law-notice-of-hearing | notice of trial setting | due process | sufficiency of notice of hearing | adequate notice |
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Notice of Venue Hearing

In his first issue on appeal, Kelly argues that he was not given sufficient notice of the hearing on appellees'
separate motions to transfer venue.  Kelly asserts that the trial court's order was granted and conveyed to him
only 29 days before the scheduled date of the hearing.  As a result, he contends not only was he denied the
required 45 days' notice of the hearing, but it was impossible for him to timely file a response in opposition to
appellees' motions at least 30 days before the hearing.  See Tex. R. Civ. P. 87(1).

Kelly v. American Interstate Insurance Co. (Tex.App.- Houston [14th Dist.] Nov. 25, 2008)(Brown)
venue, MTV, exhaustion of administrative remedies, workers comp, compensable injury, plea juris)
AFFIRMED: Opinion by Justice Brown  
Before Justices Brock Yates, Guzman and Brown
On appeal, Kelly does not object to the court's determination that venue was proper in Harris County; he merely
objects to the lack of notice.  For this reason, it is not necessary for this court to conduct a review of the trial
court's venue analysis.

The Texas Rules of Civil Procedure provide that, except on leave of the court, each party is entitled to at least
45 days notice of a hearing on a motion to transfer.  Id.  Appellees assert that Kelly was given more than 45
days notice of the hearing, because he received a copy of the appellees' joint motion to set a hearing on all of
their venue motions, as well as a proposed order, on July 14, 2005.  The cover letter accompanying the motion
and proposed order provides as follows:

The Andrews County Court Coordinator has advised us that the hearing has already been placed on the Court's
September 6, 2005, docket at 10:00 a.m. and that the Motion and Order are simply a formality.

At the venue hearing, Kelly's counsel admitted to having received the letter and its contents.  Consequently,
Kelly was aware of appellees' efforts to schedule the hearing on their joint motion as of July 14Cmore than 50
days before the scheduled hearing.

To date, there does not appear to be any Texas case addressing whether receipt of an unsigned scheduling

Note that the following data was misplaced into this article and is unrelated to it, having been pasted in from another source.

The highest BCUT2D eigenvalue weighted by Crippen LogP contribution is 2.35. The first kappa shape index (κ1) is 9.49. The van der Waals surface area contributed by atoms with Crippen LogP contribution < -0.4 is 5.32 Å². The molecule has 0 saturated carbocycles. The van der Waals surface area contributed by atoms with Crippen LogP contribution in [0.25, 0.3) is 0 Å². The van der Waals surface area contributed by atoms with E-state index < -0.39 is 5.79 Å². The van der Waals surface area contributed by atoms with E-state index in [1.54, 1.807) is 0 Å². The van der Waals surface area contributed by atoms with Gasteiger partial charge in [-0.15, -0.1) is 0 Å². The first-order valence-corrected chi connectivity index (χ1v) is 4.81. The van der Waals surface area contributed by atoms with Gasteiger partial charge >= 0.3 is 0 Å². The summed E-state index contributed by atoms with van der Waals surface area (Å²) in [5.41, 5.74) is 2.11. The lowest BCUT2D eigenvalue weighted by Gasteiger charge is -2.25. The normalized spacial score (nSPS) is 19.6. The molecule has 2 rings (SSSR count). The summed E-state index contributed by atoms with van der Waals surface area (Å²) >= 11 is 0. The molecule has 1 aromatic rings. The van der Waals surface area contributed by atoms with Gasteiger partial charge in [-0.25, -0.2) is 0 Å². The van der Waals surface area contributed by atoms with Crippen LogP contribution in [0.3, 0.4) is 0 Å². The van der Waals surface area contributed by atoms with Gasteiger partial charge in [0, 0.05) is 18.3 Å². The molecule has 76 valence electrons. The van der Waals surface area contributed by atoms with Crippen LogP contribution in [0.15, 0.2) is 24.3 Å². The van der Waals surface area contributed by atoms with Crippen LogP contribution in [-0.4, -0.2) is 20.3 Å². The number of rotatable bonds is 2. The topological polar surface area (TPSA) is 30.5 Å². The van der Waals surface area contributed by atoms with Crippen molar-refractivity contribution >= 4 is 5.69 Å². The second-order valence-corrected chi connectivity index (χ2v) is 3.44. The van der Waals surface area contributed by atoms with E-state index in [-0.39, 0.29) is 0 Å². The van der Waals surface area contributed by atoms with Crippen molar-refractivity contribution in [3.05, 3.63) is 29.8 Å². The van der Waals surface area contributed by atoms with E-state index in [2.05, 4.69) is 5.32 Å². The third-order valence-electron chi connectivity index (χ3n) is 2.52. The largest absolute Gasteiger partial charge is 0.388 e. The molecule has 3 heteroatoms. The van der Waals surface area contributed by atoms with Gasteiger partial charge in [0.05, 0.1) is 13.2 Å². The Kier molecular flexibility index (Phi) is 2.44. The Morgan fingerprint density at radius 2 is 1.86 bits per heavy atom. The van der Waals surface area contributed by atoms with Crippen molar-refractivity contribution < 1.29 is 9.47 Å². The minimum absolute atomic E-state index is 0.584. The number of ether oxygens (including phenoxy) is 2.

order qualifies as sufficient notice of a venue hearing.  However, several similar cases provide sufficient
authority for this court to hold that the circumstances in this case do qualify as proper notice.

In Mansfield State Bank v. Cohn, 573 S.W.2d 181 (Tex. 1978), the Texas Supreme Court held that a letter sent
to the district court clerk, when copied to opposing counsel, was sufficient notice of a trial setting.  Id.  at 185.  In
that case, the court stated, “It is reasonable to assume that if a trial setting is requested from the district clerk, a
litigant is put on notice that trial may be on that requested date."  Id.  In the present case, appellees' letter
established that arrangements with the court coordinator had already been made - the date had been set.  The
court's act of signing the order was a mere formality.  Other courts have similarly held that the forwarding of
unsigned orders to opposing counsel provides sufficient notice of summary-judgment hearings under the Rules
of Procedure.   See Goode v.  Avis Rent-A-Car, Inc., 832 S.W.2d 202, 204 (Tex. App.- Houston [1st Dist.] 1992,
writ denied) (receipt of an unsigned order was sufficient notice to respondent of summary-judgment hearing);
Longoria v. United Blood Servs., 907 S.W.2d 605, 609-610 (Tex. App.- Corpus Christi 1995) rev'd on other
grounds, 938 S.W.2d 29 (Tex.  1997) (citing Mansfield, 573 S.W.2d at 185, and holding that letter requesting
specific date for trial or hearing, when copy sent to opposing parties, is sufficient notice of setting); West v.
Maint. Tool & Supply Co., Inc., 89 S.W.3d 96, 102-03 (Tex. App.- Corpus Christi 2002, no pet.) (agreeing with
Goode and Longoria, and citing Mansfield, 573 S.W.2d at 185).  Here, appellees' letter, accompanied by a copy
of their joint motion and the unsigned order, provided Kelly with actual notice of the hearing date, sufficient to
satisfy Rule 87.  As a result, the trial court did not abuse its discretion in overruling Kelly's objection to the venue
hearing.  See Bowie Mem'l Hosp., 79 S.W.3d at 52.

We overrule Kelly's first issue.